Why Alibaba’s Jack Ma and Justin Trudeau want to see more women as managers and entrepreneurs

TORONTO – Jack Ma didn’t think there was anything out of the ordinary about his company.

During his Sept. 25 appearance at Gateway ’17, a Toronto event organized by Alibaba, the Chinese ecommerce giant’s founder and executive chair explained how he became a champion for increasing the number of women in the tech industry.

It began in 2007, he said, when Alibaba made its initial public offering in Hong Kong.

“I got some media to visit Alibaba, and they said, ‘Jack, why are there so many women in your company?'” he told reporters during Monday’s event. “I said, ‘really? I did not realize that.'”

It wasn’t the last time he’d be asked that question, and Ma, who started Alibaba in his apartment in 1999 with 17 friends – all of them men – said he eventually learned that in Silicon Valley few companies have more than 25 per cent women among their ranks – and that the numbers on tech boards and among digitally-savvy small business owners are even worse.

Alibaba’s workforce, meanwhile, is more than 40 per cent female – including a female CFO and CPO (chief people officer) – as are one third of its managers. According to Ma, the percentage is currently around 47, though it used to be higher – “we acquired some companies who were more men,” he explained – and remains a focus for the company.

The reason, he said, is simple: Men focus on products, while women focus on customers.

“I’m not a tech guy,” he said. “I care about user friendliness. I’m scared of technology. I want to make technology simple… and the first quality controllers I had… were girls. They always say, ‘this is no good. We should do this instead.”

More importantly, he said, most of Alibaba’s buyers are women – and many of the sellers too. And few companies succeed by ignoring their customer base.

Ma’s support for women in the workplace goes beyond their understanding of customers, of course – they tend to make better leaders too, he said, not to mention they’re frequently more care- and detail-oriented than their male counterparts.

“When times are good, men are focused, but very fast,” he said. “When something goes wrong, they disappear. Women don’t rush like that, but they also never disappear. So this makes Alibaba’s culture very resistant.”

“When I’m in trouble, most of the time it’s my women colleagues who… encourage me, saying, ‘don’t worry about it. We can go for another five years,'” he said.

Echoes Trudeau’s support

The subject of women in the workplace was raised during the Gateway ’17 event’s keynote, when tech entrepreneur, Dragon’s Den judge, and event host Michele Romanow asked Ma and one of his special guests, Prime Minister Justin Trudeau, to discuss the lack of female entrepreneurs in Canada.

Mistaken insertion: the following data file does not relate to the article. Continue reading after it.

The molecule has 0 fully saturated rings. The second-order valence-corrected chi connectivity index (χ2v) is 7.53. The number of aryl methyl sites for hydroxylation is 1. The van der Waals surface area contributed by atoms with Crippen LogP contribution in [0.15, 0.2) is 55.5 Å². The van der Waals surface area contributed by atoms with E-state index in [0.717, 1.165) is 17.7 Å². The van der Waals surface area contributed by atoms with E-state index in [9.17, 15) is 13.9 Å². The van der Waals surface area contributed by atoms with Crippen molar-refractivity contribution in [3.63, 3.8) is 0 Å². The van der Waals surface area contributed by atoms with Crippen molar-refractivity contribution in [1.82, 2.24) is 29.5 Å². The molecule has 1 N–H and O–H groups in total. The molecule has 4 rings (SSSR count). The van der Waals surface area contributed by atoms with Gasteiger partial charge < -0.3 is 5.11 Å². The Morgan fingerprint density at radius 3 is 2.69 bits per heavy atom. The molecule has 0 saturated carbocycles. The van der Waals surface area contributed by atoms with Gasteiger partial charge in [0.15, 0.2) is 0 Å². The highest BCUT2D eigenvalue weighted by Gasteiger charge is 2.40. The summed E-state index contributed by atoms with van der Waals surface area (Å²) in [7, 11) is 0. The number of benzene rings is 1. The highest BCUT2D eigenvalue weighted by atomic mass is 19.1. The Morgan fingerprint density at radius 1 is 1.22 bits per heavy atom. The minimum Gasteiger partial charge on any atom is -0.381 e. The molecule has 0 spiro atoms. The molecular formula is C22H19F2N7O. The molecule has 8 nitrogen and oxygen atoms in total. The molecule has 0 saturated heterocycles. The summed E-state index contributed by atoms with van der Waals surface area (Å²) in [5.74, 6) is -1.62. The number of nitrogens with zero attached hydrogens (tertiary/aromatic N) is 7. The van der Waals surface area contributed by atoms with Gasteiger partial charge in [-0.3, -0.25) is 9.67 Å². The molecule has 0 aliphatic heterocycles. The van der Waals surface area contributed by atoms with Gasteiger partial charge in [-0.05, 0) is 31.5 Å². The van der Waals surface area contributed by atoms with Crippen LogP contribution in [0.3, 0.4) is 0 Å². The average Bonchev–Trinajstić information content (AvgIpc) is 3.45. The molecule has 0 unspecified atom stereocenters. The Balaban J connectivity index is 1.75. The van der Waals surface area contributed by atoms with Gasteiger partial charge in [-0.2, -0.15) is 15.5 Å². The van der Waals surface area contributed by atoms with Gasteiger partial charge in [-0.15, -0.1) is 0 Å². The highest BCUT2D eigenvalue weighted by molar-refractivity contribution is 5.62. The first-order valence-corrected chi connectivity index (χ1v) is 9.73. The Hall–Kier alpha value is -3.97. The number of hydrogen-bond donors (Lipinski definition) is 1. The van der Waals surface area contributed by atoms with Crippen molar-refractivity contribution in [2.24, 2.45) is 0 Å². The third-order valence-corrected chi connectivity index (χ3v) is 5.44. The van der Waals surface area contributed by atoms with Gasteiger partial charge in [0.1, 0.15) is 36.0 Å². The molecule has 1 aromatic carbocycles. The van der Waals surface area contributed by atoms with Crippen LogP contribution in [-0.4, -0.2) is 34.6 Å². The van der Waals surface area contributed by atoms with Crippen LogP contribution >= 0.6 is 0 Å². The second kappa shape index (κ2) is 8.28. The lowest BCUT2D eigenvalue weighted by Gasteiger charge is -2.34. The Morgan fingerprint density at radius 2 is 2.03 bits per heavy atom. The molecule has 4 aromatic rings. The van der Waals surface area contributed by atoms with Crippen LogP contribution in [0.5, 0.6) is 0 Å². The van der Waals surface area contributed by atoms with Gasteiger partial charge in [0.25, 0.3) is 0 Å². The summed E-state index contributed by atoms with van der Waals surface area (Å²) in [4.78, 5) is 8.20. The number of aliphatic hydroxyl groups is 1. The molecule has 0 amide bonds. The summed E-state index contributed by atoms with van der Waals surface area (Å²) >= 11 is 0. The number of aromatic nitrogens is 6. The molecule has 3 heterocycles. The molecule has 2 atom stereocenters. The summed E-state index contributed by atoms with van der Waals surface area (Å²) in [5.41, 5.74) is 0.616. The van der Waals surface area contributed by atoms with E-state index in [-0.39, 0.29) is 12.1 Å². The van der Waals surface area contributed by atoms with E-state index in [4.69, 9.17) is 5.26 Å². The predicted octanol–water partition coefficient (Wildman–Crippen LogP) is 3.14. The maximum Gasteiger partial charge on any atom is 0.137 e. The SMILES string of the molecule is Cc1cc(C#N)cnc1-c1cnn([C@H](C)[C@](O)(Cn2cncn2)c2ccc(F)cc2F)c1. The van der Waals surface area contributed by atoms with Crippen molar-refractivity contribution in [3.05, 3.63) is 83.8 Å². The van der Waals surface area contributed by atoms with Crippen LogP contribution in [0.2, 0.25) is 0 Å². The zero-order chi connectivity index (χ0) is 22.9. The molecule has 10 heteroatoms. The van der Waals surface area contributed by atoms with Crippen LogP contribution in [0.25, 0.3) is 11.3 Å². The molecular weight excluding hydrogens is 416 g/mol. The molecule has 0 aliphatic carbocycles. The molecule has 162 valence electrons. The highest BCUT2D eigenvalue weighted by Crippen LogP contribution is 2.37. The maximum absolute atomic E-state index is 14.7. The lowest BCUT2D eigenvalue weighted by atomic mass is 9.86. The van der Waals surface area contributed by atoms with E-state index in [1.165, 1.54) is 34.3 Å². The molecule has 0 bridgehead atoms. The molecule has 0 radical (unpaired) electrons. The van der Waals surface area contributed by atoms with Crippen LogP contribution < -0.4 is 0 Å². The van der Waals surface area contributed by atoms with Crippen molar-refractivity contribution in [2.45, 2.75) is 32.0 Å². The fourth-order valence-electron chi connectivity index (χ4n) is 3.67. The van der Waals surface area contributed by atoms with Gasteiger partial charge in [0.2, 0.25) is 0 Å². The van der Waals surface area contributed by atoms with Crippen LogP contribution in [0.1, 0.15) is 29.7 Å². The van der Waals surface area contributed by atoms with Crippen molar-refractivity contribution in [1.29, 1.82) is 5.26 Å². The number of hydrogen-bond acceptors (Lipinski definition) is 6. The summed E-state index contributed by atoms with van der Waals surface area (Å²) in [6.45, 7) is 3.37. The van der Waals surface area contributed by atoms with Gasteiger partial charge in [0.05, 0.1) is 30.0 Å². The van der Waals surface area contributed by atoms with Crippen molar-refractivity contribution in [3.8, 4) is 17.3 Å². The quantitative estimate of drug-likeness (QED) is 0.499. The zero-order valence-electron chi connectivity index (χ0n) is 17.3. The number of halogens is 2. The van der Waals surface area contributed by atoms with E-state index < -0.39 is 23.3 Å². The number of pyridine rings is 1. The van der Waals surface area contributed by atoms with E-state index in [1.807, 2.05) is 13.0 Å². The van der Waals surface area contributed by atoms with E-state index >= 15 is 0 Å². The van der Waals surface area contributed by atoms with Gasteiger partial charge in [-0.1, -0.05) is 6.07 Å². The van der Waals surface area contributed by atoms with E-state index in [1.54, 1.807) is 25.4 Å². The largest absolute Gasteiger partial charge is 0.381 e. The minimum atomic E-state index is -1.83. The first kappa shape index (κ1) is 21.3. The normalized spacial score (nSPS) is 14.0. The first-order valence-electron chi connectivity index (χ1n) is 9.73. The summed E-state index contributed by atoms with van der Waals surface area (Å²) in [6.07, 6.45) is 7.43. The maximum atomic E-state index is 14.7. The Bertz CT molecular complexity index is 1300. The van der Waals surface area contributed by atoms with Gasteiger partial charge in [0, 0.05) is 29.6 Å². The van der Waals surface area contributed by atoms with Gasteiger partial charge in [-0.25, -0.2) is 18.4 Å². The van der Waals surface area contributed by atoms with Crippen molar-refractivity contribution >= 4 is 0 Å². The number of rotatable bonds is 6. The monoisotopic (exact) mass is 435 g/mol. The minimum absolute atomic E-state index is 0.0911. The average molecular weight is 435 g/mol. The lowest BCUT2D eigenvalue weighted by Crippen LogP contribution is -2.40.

Romanow has contributed to the Canadian Entrepreneurship Initiative, which asked thousands of Canadians to name their favourite entrepreneurs, and was blunt about the implications of its findings.

“The first problem was that 50 per cent of Canadians couldn’t name an entrepreneur they looked up to,” she said. The second was that three of the top five Canadians named – John Molson, Alexander Graham Bell, and Joseph-Armond Bombardier – were, as Romanow put it, “great entrepreneurs, but deceased, old, and white males.” (The other two were Saskatoon magnate Jim Pattison and former Dragon Kevin O’Leary.)

“What are you doing to encourage more women to be entrepreneurs?” she asked.

Trudeau said that for the Liberal government, encouraging more women to succeed as both tech industry leaders and entrepreneurs isn’t merely about doing the right thing, but the smart thing.

“You cannot have an economy that is doing as well as it can unless everyone has an opportunity to participate to their fullest degree,” he said. “We talk about understanding diversity and different points of view as an essential ingredients for success… well, making sure that basic diversity – half of us are men, half of us are women – having both of those perspectives represented from the start is an essential path to success.”

Equally important to encouraging women to succeed, Trudeau added, is removing whatever tools and barriers stand in their way, and laying groundwork for their success in the future.

“Before I could name a cabinet that was 50 per cent men, 50 per cent women, it took me a few years to reach out and draw in great women candidates from across the country,” he said. “And then once you have women in business, women entrepreneurs, women in government, the calibre of solutions changes as well.”

Women in charge at Alibaba

Ma said he couldn’t agree more.

“One thing I find very interesting,” he said to Trudeau and Romanow: “Women really care for husbands, parents, and kids… and always ask… ‘I have two kids and I have a career. Which one should I choose?'”

“Men never ask these questions. They only care for themselves,” he continued, to audience laughter. “But then when you’re running the company… men focus on products and technology, and they forget all about the people.”

“Women focus on people… and technology products always include people,” he said, to loud applause. “So that’s why we have a lot of women leaders in our company making sure our products, our services, are people oriented.”

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Eric Emin Wood
Eric Emin Wood
Former editor of ITBusiness.ca turned consultant with public relations firm Porter Novelli. When not writing for the tech industry enjoys photography, movies, travelling, the Oxford comma, and will talk your ear off about animation if you give him an opening.

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